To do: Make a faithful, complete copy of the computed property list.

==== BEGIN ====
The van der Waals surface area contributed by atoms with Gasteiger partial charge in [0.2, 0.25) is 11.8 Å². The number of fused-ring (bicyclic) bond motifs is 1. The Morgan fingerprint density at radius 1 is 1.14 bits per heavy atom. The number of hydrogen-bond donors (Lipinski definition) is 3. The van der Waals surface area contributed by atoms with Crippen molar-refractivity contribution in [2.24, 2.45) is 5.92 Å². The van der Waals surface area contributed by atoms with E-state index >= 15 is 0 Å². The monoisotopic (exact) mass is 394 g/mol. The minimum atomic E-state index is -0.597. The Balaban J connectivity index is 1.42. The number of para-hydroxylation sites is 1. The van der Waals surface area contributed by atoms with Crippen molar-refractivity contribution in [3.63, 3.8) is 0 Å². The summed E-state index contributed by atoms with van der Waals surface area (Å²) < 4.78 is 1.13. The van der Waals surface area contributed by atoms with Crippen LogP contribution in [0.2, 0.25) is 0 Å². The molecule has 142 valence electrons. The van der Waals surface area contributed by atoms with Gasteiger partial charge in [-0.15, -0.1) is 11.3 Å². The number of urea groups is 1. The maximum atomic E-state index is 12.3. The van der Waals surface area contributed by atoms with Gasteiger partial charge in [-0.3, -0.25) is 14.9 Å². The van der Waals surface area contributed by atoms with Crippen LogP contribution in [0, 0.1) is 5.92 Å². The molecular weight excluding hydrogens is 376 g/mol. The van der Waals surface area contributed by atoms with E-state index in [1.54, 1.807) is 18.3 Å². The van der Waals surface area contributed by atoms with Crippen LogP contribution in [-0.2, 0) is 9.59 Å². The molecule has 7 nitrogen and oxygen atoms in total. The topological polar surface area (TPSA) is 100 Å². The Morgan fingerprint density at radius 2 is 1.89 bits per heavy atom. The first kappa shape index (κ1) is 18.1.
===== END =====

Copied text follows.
The van der Waals surface area contributed by atoms with Gasteiger partial charge in [0.2, 0.25) is 11.8 Å². The number of fused-ring (bicyclic) bond motifs is 1. The Morgan fingerprint density at radius 1 is 1.14 bits per heavy atom. The number of hydrogen-bond donors (Lipinski definition) is 3. The van der Waals surface area contributed by atoms with Crippen molar-refractivity contribution in [2.24, 2.45) is 5.92 Å². The van der Waals surface area contributed by atoms with E-state index >= 15 is 0 Å². The monoisotopic (exact) mass is 394 g/mol. The minimum atomic E-state index is -0.597. The Balaban J connectivity index is 1.42. The number of para-hydroxylation sites is 1. The van der Waals surface area contributed by atoms with Crippen molar-refractivity contribution in [3.63, 3.8) is 0 Å². The summed E-state index contributed by atoms with van der Waals surface area (Å²) < 4.78 is 1.13. The van der Waals surface area contributed by atoms with Crippen LogP contribution in [0.2, 0.25) is 0 Å². The molecule has 142 valence electrons. The van der Waals surface area contributed by atoms with Gasteiger partial charge in [-0.15, -0.1) is 11.3 Å². The number of urea groups is 1. The maximum atomic E-state index is 12.3. The van der Waals surface area contributed by atoms with Gasteiger partial charge in [-0.3, -0.25) is 14.9 Å². The van der Waals surface area contributed by atoms with Crippen LogP contribution in [0, 0.1) is 5.92 Å². The molecular weight excluding hydrogens is 376 g/mol. The van der Waals surface area contributed by atoms with E-state index in [1.54, 1.807) is 18.3 Å². The van der Waals surface area contributed by atoms with Crippen LogP contribution in [-0.2, 0) is 9.59 Å². The molecule has 7 nitrogen and oxygen atoms in total. The topological polar surface area (TPSA) is 100 Å². The Morgan fingerprint density at radius 2 is 1.89 bits per heavy atom. The first kappa shape index (κ1) is 18.1.